A metal building is going to heat up in the sun. I strongly suggest you do not put your nests on the sunny sides. For you that means avoid the north and west sides. Nests in a metal building on the sunny side can become ovens. On the cool side it’s not that big a deal, but I still like an opening up high so heat can escape. Hot air rises. Take advantage of that. Another option is to somehow insulate the hot wall. A sheet of plywood between that metal wall and the nests would make a world of difference. I consider your nests your biggest danger area.

    I agree heat is your biggest risk. Your chickens should easily be able to take the coldest you climate can throw at them as long as a strong wind is not blowing directly on them. One problem you have is that the metal will get hot in the direct sun. It can radiate a lot of heat. I modified an existing shed for my coop and I have a metal wall on the west side. It gets really hot in summer and cold in winter. My roosts are on that side and my chickens do OK in colder and warmer temperatures than you have. Mine is not insulated.

    Structural integrity can be a problem. Normally I’d suggest a roof vent or cupola. Since hot air rises those can move a lot of hot air out of the coop if you have an opening down lower. But there is a good chance your building would not be able to support that, especially in a strong wind. I doubt that your building has a ridge vent. I don’t see a lot of overhang with your roof either. A very simple way of providing a lot of ventilation is to leave the top few inches open under an overhang and cover that with wire to keep predators out. Doesn’t look like that is an option for you.

    I’m going to leave it up to you to make it pretty. What I suggest is that you cut some fair sized holes up as high as you can and frame those holes in with wood. Put one strip of wood on each side of the metal and screw them together to clamp the metal in between. Clamping the metal like that will increase the structural integrity and give you something to attach to. You can use 1”x3”, 1”x4”, 2”x4”, or something else, whatever makes you happy and is easy for you to work with. Cover that with wire to keep predators out and fashion an awning or use louvers to keep water out. That’s for winter.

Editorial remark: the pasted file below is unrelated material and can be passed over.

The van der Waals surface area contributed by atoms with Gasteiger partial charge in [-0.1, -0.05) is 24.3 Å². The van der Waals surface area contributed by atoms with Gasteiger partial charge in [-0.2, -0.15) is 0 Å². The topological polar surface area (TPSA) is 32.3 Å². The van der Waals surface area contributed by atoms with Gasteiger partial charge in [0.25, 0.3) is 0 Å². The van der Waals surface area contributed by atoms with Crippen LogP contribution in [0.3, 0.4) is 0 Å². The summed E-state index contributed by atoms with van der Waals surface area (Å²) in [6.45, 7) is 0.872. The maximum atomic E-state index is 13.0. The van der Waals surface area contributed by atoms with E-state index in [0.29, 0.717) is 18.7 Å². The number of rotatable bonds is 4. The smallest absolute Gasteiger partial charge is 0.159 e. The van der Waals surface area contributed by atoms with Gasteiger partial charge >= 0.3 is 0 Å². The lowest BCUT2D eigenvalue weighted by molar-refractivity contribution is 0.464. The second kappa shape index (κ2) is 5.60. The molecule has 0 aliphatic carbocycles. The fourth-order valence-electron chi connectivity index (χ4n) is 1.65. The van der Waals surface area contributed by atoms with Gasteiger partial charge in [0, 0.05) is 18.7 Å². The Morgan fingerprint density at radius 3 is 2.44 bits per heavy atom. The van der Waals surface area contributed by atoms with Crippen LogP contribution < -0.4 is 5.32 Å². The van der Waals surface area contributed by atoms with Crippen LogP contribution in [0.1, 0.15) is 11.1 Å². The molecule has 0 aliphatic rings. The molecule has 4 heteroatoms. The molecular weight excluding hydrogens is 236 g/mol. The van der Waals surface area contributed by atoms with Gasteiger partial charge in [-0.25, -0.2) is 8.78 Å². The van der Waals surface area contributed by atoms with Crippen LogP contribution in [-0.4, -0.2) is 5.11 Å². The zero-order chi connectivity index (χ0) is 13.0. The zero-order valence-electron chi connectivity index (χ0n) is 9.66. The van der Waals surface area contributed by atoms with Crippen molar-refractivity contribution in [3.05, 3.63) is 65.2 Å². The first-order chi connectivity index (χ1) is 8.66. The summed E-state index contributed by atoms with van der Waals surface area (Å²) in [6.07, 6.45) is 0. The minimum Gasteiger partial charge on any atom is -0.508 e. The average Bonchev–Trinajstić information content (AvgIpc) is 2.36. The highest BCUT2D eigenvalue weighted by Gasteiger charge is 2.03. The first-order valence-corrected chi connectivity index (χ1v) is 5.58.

For summer do the same thing but down low. In the summer a breeze hitting them on the roosts might feel good. For your awning hinge it at the top so you can just let if fall down and block the opening in really cold weather. Since hot air rises, put this on the shady side so the air going in is cooler. The heat of the sun will provide the energy to move a lot of air. Another trick is to cut out a window at roost level or a little below and just cover that with wire for summer. But have a piece of Plexiglas cut and ready to put over that window in winter to block the wind but still allow light in. A window is nice and the chickens often like to roost near a window. Next to my window is the prime roosting spot.

    When you paint this do not paint it a dark color that absorbs heat. Paint it a light color that reflects the heat.

    I’m not going to give you any magic numbers as to how many square feet of ventilation you need. I don’t know what will work for you. I understand people just starting out needing some guidelines and if that is the article I think it is, those guidelines were given as a starting point. It’s a really good article. The number given is something that is intended to make every coop in the world pretty safe. That means it is overkill for most coops. That’s the way the guidelines work since you cannot cover every possible possibility with just one number. In any climate it is hard to give too much ventilation as long as you keep a direct wind from hitting them in the coldest parts of winter. After all, their natural roosting spot is in a tree which has great ventilation.

    Good luck!